• The content and wording of a collective security agreement for Ukraine is a complex issue. It’s important to keep in mind that the wording suggested on 29 March is the Ukrainian proposal, according to The Bell’s source. Russia is highly unlikely to set its name to a final agreement that reflects the phrasing of Article Five of the North Atlantic Treaty Organisation (Nato). Genuine security guarantees must be given to Ukraine, but there needs to be a clear mechanism to prevent Nato states from manipulating the agreement to the detriment of Russia’s interests, our source said.
  • Any easing of Western sanctions against Russia is not part of the negotiations. Officially, the Russians have not raised this issue, The Bell’s source said.

Russia confirmed that a meeting between Putin and Zelenskiy was possible, but refused to commit to a time frame. On Friday, Turkish President Recep Erdogan who has emerged as a key intermediary in the negotiations mentioned the possibility of a summit. However, the previous day, Italian Prime Minister Mario Draghi, who took a phone call from Putin to discuss the possibility of paying for Russian gas in rubles, said the Russian president had told him that talk of a ceasefire was “premature”.

Either way, it’s clear the situation could change at any moment. As well as evidence of atrocities committed by Russian troops and the likelihood of a new round of Western sanctions, the retreat of Russian forces from around Kyiv has drawn stinging criticism from conservatives and nationalists back home. “We are leaving Kyiv. I’m neither a politician nor a general, nor do I have the full picture in front of me. I don’t know why this was decided,” one of the country’s best-known pro-Kremlin war reporters, Alexander Kots, wrote on social media Friday. “Throughout these six weeks I have been with my army. Nothing and nobody can detract from their achievements. They could not be taken in battle,” he said, apparently hinting that the military was stabbed in the back by the politicians.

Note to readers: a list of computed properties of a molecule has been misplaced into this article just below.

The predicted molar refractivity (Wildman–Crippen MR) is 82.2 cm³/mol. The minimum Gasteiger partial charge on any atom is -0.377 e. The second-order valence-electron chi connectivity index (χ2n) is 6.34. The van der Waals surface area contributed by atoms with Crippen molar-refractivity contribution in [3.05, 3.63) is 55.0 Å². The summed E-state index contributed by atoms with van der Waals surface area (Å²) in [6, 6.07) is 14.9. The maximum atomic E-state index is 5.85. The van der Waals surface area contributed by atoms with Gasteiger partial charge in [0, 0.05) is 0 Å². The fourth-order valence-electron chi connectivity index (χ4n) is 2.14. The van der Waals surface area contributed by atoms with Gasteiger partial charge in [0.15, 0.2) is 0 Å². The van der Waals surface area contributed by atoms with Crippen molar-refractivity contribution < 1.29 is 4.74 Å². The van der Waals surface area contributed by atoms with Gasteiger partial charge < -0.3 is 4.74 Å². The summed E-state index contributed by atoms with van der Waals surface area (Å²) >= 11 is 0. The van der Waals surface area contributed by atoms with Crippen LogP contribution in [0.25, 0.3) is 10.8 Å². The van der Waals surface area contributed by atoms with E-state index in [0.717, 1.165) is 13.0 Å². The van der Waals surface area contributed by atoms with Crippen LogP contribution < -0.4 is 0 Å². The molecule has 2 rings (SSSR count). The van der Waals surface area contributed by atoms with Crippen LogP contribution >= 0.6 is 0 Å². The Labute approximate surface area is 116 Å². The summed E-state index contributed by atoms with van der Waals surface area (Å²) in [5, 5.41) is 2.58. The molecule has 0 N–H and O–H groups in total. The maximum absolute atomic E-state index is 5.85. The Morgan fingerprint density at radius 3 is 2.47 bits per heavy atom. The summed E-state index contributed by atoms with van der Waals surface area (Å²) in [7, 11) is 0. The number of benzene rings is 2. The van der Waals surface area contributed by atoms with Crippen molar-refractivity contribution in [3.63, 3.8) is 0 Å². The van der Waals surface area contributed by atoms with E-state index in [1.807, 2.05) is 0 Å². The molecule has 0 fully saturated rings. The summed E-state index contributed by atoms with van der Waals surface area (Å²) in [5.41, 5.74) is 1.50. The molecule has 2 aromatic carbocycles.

One of the biggest “hawks” in Russian politics, Chechen leader Ramzan Kadyrov, also expressed opposition. “We make no concessions,” Kadyrov said in a video. “Medinsky [the leader of the Russian delegation at the talks] made a mistake and drew up an inappropriate statement.” Kadyrov pledged Russian troops would take Kyiv if Ukraine did not accept Moscow’s demands. Other advocates for continuing the war reportedly include State Duma speaker Vyacheslav Volodin and TV propagandists such as presenter Vladimir Solovyov.

An incident on Friday morning could also become an issue in future talks. At about 6am the head of Russia’s Belgorod Region reported a fire at the city’s oil depot; half an hour later, he said it was due to an airstrike by two Ukrainian helicopters. Later, a video emerged on social media supporting this claim, which was backed up by independent experts. The fire was not brought under control until that evening. Ukrainian officials have refused to confirm or deny the involvement of the Ukrainian military, which suggests it was a Ukrainian attack.


This article originally appeared in FPRI's BMB Ukraine newsletter. Click here to learn more about BMB Ukraine and subscribe to the newsletter.